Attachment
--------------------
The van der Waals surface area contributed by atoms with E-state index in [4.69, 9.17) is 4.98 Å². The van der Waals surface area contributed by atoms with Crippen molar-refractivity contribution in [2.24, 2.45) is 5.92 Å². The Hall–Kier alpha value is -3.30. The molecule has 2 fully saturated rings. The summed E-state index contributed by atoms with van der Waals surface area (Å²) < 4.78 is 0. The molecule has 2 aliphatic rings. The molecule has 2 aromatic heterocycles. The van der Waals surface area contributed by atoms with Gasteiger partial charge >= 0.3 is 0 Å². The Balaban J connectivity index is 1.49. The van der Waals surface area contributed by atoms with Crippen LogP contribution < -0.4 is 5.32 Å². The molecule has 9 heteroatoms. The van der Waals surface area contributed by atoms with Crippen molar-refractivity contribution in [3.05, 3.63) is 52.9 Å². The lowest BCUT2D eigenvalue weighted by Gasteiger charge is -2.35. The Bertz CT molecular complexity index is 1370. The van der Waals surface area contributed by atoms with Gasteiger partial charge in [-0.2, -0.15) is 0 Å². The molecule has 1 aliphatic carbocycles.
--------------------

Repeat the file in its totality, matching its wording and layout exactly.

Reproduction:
The van der Waals surface area contributed by atoms with E-state index in [4.69, 9.17) is 4.98 Å². The van der Waals surface area contributed by atoms with Crippen molar-refractivity contribution in [2.24, 2.45) is 5.92 Å². The Hall–Kier alpha value is -3.30. The molecule has 2 fully saturated rings. The summed E-state index contributed by atoms with van der Waals surface area (Å²) < 4.78 is 0. The molecule has 2 aliphatic rings. The molecule has 2 aromatic heterocycles. The van der Waals surface area contributed by atoms with Gasteiger partial charge >= 0.3 is 0 Å². The Balaban J connectivity index is 1.49. The van der Waals surface area contributed by atoms with Crippen LogP contribution < -0.4 is 5.32 Å². The molecule has 9 heteroatoms. The van der Waals surface area contributed by atoms with Crippen molar-refractivity contribution in [3.05, 3.63) is 52.9 Å². The lowest BCUT2D eigenvalue weighted by Gasteiger charge is -2.35. The Bertz CT molecular complexity index is 1370. The van der Waals surface area contributed by atoms with Gasteiger partial charge in [-0.2, -0.15) is 0 Å². The molecule has 1 aliphatic carbocycles.